“In pursuit of knowledge, every day something is acquired; in pursuit of wisdom, every day something is dropped.” ~ Lao Tzu
Imagine you are a wilderness firefighter and you suddenly see a wall of fire rushing towards you. What would you do?
A) Drop your tools and run for your life?
B) Stand your ground and use your tools to clear a safe area?
C) Hold on to your tools and move as fast as you can to the nearest safe area?
Experienced firefighters chose option C in 1949 at Mann Gulch, Montana and in 1994 at South Canyon, Colorado—with deadly results. In all, 27 firefighters died within sight of safe areas when they were overrun by fast-moving fire.
Why did the firefighters hold on to their tools?
What can we learn from their behavior for our personal and professional lives?
Dropping Your Tools
“Learning to drop one’s tools to gain lightness, agility, and wisdom tends to be forgotten in an era where leaders and followers alike are preoccupied with knowledge management, acquisitions, and acquisitiveness.” ~ Karl Weick
Having the right tools in our toolbox dramatically increases our chance of success. However, relying on the same tool all the time will hinder performance. As the saying goes: “If all you have is a hammer, every problem looks like a nail.”
Tools that we use repeatedly become deeply entrenched habits that are hard to change. Wolfram Schultz at Cambridge University investigated the neurological reasons why. Once a habit is formed, our brains “reward” us with a burst of the neurotransmitter dopamine whenever we respond with the behavior dictated by the habit. This creates a craving which motivates us to repeat the behavior and strengthen the habit.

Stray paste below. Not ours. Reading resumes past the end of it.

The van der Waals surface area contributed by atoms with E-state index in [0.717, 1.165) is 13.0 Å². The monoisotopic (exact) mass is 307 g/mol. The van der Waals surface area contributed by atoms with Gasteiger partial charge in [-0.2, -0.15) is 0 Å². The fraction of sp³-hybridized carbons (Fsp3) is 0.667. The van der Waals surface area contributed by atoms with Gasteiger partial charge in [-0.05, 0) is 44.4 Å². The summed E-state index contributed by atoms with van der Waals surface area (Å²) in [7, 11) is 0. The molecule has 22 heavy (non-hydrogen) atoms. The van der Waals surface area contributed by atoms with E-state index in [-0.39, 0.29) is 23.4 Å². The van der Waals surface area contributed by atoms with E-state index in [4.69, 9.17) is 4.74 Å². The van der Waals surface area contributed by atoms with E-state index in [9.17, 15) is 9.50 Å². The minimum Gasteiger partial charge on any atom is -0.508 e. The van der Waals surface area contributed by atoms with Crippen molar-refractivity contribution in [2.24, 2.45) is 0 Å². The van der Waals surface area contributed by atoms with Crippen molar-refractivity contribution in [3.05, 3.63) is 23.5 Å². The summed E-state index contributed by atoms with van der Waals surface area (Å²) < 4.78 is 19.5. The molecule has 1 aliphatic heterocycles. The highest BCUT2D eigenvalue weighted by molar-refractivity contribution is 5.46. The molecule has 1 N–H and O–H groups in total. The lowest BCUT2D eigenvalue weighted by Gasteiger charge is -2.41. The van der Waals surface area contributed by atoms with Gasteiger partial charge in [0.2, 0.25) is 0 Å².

Let’s revisit the wilderness firefighters at Mann Gulch and South Canyon.
The firefighters were slowed down because they failed to drop their heavy tools. In some cases, victims were found still clutching their chain saws.
Firefighters are trained to look after their tools. Tools help them save lives. Experienced firefighters develop the habit of holding on to their tools. Most of the time, this habit serves them well. Dropping their tools means changing a strongly ingrained habit. But sometimes, that’s exactly what’s needed.
Changing Personal Habits
Some researchers argue it is impossible to eliminate a habit. They say the best way to change a habit is to replace it with another (more effective) habit.
Let’s look at a real-life example of a team leader with the habit of Management By Walking Around (MBWA). With the precision of a Swiss watch, he appears in his team’s offices at 8:30 am to ask about their tasks for the day and again at 5:30 pm to ask how the day went.
His behavior is motivated by good reasons—to show that he cares about his team and to keep informed about their work. However, the habit of appearing at exactly 8:30 and 5:30 is not producing the desired effect. His team resents his controlling behavior: “He’s just checking on when we arrive and leave.”
Just like the firefighters, the team leader has the right tool in his toolbox. But his failure to drop the tool when needed (and change his behavior) is limiting his effectiveness.